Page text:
Safe Havens: Both a Broad and Narrow Counterterrorism Focus
Matthew Yglesias writes about the Pakistani safe havens for al-Qaeda:
[I]t’s not a good idea to overrate the importance of “safe havens” in terms of al-Qaeda’s ability to cause harm to American interests or American civilians. The evidence suggests that such havens are neither necessary nor sufficient to carry out substantial terrorist attacks.
Perhaps there’s another way of viewing this, one that goes beyond not overrating the importance of safe havens to actually rating their importance in a balanced way. A new report on al-Qaeda’s core leadership from the terrorism-focused NEFA Foundation illustrates the point.
Basically, the report is a tally of the wins and losses for the organization’s central actors in Pakistan during 2008. It has a central flaw, one that isn’t actually its fault: to really be able to work out a net assessment, it’s necessary to know how large the organization is and the relative importance of its component parts to each other, and the United States just doesn’t have that information. So with that caveat, the report spends a good deal of time tracking the loss of “ten of [al-Qaeda's] senior and mid-level operatives, including three leaders of its external operations units,” nearly all of whom were killed by CIA drone strikes. Alas, there are probably “high hundreds of core al-Qaeda members” in the area, so those attacks don’t sound like the greatest strategic victory, even when stipulating for the sake of argument that the dead al-Qaeda were supremely important figures.
What seems like the most significant development that al-Qaeda endured in 2008 was the multifaceted attack on its credibility by important figures who were formerly allied with several of its most important leaders, including Ayman al-Zawahiri, bin Laden’s deputy. Lawrence Wright and Peter Bergen have reported on this phenomenon extensively. The report quotes a senior intelligence official noting that nearly half of al-Qaeda’s communications in 2008 were devoted to defenses of their Islamic bona fides. That’s the way to actually destroy the organization: destroy it as an attractive force for radicalized Muslims. In other words, the drone strike kill people in the organization, but the organization can replace people. But if the organization can’t replace people because it’s a discredited entity, then the destruction of al-Qaeda is actually in sight.
The problem is that even a weakened al-Qaeda is still a really dangerous thing. NEFA’s report notes that the dual-pronged attacks forced al-Qaeda to retrench to key goals that it presumed could command baseline radical-Sunni Muslim support, including attacks on Shiite Muslims, Jews and alleged “apostate regimes” in the Muslim world, as well as expanding its connections with the Taliban. It then assassinated former Pakistani Prime Minister Benazir Bhutto and blew up the Islamabad Mariott, all of which were accomplished with the benefit of the western Pakistani safe havens that it consolidated and expanded in 2008 and early 2009. Yglesias fears, above all, a destabilized Pakistan that causes an overreactive Indian nuclear response and kills tens of millions of people. He’s right to fear that. But it should be noted that, at bottom, what’s destabilizing Pakistan is what’s emanating from the safe havens.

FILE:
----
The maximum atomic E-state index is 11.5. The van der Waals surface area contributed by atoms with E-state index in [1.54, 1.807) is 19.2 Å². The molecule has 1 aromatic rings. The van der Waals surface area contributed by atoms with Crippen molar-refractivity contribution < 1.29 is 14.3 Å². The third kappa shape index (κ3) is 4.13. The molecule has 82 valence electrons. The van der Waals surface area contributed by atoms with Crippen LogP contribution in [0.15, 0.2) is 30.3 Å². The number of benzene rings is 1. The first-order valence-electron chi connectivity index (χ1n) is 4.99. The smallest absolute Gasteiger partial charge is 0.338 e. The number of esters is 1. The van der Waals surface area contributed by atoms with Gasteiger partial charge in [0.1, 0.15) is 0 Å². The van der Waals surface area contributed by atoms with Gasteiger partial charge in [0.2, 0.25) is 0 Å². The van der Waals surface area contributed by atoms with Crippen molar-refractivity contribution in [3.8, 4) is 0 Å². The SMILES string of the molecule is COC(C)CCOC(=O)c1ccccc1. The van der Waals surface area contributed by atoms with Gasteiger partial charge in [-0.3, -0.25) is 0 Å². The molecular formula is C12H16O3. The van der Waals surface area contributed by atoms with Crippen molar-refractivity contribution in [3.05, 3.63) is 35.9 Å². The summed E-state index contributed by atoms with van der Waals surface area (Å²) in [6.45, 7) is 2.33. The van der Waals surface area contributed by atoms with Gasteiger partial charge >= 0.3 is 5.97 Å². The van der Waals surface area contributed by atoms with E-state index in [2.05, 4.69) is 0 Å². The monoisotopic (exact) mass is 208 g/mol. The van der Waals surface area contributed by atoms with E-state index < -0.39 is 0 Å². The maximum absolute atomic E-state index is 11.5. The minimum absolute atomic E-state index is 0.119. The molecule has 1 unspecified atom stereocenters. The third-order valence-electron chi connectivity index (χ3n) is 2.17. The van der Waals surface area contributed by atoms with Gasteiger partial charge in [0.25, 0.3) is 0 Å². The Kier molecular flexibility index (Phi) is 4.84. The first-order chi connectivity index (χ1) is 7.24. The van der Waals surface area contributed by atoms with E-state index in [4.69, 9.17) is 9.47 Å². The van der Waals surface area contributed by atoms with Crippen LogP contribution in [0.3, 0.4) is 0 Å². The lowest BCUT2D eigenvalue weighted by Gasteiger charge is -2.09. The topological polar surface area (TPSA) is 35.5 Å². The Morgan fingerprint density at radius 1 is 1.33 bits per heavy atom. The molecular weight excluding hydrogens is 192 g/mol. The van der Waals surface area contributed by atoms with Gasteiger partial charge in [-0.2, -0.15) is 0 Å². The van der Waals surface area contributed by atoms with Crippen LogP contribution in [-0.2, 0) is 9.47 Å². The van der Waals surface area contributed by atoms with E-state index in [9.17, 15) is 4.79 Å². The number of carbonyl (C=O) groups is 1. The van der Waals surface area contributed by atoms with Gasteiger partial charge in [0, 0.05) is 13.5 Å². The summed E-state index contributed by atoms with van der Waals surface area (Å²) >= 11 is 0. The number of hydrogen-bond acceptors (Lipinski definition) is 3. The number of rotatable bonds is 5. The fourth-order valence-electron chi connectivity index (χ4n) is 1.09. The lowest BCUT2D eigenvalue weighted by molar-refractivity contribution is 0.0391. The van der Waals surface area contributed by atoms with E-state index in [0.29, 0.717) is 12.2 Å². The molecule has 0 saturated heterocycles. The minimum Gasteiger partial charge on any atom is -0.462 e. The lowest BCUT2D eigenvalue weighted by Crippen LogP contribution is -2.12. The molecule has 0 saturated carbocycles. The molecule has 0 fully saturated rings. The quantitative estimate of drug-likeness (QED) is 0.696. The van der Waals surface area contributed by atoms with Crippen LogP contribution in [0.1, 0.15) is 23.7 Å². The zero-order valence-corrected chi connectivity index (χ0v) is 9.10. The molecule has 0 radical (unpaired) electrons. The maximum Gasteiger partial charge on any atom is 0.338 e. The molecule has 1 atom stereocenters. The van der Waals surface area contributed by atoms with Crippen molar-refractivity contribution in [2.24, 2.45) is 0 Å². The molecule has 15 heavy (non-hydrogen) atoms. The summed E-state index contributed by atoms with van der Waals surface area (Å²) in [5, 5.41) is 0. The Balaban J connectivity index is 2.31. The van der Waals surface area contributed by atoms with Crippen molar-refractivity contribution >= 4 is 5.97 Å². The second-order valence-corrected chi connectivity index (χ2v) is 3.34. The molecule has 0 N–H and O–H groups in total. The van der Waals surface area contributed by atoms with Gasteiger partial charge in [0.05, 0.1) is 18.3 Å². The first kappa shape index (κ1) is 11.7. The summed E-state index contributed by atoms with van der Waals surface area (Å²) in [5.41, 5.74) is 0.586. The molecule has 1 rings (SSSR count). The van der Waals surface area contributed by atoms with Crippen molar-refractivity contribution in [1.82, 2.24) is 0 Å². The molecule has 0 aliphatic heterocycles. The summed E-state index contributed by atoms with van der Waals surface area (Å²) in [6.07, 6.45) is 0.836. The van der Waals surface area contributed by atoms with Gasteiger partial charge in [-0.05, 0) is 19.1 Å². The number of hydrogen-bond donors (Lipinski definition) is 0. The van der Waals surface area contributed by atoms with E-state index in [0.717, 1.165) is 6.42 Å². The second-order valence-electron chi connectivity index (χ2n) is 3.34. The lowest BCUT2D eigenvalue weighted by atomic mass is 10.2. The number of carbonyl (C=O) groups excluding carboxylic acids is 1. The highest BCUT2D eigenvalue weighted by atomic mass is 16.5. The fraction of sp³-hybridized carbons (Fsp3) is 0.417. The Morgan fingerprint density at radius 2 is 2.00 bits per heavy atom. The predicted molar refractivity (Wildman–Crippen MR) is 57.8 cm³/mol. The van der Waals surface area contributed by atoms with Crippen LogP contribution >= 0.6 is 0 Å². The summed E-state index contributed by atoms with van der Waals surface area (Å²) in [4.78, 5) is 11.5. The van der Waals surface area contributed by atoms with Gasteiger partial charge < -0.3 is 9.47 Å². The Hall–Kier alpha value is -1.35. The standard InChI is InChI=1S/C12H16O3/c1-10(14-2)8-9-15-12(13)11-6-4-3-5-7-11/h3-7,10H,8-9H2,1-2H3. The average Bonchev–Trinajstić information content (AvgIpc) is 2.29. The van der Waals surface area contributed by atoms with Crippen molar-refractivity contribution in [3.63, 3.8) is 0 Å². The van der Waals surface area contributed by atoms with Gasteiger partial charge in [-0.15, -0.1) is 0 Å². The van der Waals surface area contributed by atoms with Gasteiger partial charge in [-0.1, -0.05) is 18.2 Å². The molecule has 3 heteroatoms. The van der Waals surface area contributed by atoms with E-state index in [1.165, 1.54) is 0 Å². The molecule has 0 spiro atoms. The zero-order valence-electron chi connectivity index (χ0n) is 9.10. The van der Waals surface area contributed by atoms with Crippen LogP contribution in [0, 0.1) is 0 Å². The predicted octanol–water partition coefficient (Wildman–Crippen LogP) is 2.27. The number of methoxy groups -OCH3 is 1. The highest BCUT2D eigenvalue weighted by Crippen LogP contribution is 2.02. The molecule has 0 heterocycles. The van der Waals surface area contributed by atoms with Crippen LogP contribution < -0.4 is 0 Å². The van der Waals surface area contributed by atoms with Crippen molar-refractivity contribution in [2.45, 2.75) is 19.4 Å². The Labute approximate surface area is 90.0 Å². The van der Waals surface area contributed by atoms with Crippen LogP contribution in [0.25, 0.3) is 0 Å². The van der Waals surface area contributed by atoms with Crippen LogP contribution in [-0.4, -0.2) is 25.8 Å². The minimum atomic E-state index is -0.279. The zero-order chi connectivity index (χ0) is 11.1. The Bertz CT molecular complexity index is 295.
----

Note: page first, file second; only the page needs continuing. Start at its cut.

Taken together, what this points to is that the territory al-Qaeda holds is necessary for the accomplishment of some of its goals, though not necessarily the near-term realization of its most audacious ones. The goal for the present time appears to be destabilizing Pakistan, and there its plans appear to be bearing fruit. But going after the safe havens themselves don’t appear to be a precise-enough goal for a strategy of eradicating al-Qaeda. The evidence suggests that the wiser goal is to focus on discrediting al-Qaeda, and any approach to pursuing that has to recognize that the crucial determinants of credibility are Muslims themselves. The value of pressuring al-Qaeda militarily isn’t disputed, but it’s clear that a more effective strategy has to recognize that popular bandwagoning against al-Qaeda has to trump military success against discrete targets if and when the two come in conflict. That makes the drone strikes appear less valuable than meet the eye.
Two weeks ago, I asked Denis McDonough, a top foreign policy aide to President Obama, what the administration’s strategy of destroying the safe havens really meant.
Referring to recent intelligence reports about al-Qaeda planning attacks on the United States from its Pakistani tribal-area safe havens, McDonough defined “disrupting” as “those plans not [being] further carried out.” So disruption is about planning, and the relevant measurement is a lack of further attacks on us. “Defeating” is about giving an alternative to “the violent, hopeless future” that al-Qaeda offers, though “different opportunities available to Pakistanis and Afghans and others.” Notice that “defeat” here is has an *ideological *meaning, and its primary measurement comes from the perceptions of Afghans and Pakistanis themselves.
That seems to jibe with the above framework. It doesn’t deny the importance of taking punitive measures against al-Qaeda, but it recognizes the greater part of valor is in a decisive cleavage of given population clusters from al-Qaeda’s plans. That casts the prerequisites for destroying the safe havens — that is, preventing them from reconstituting their populace with new feeder pools for recruitment — in broad terms.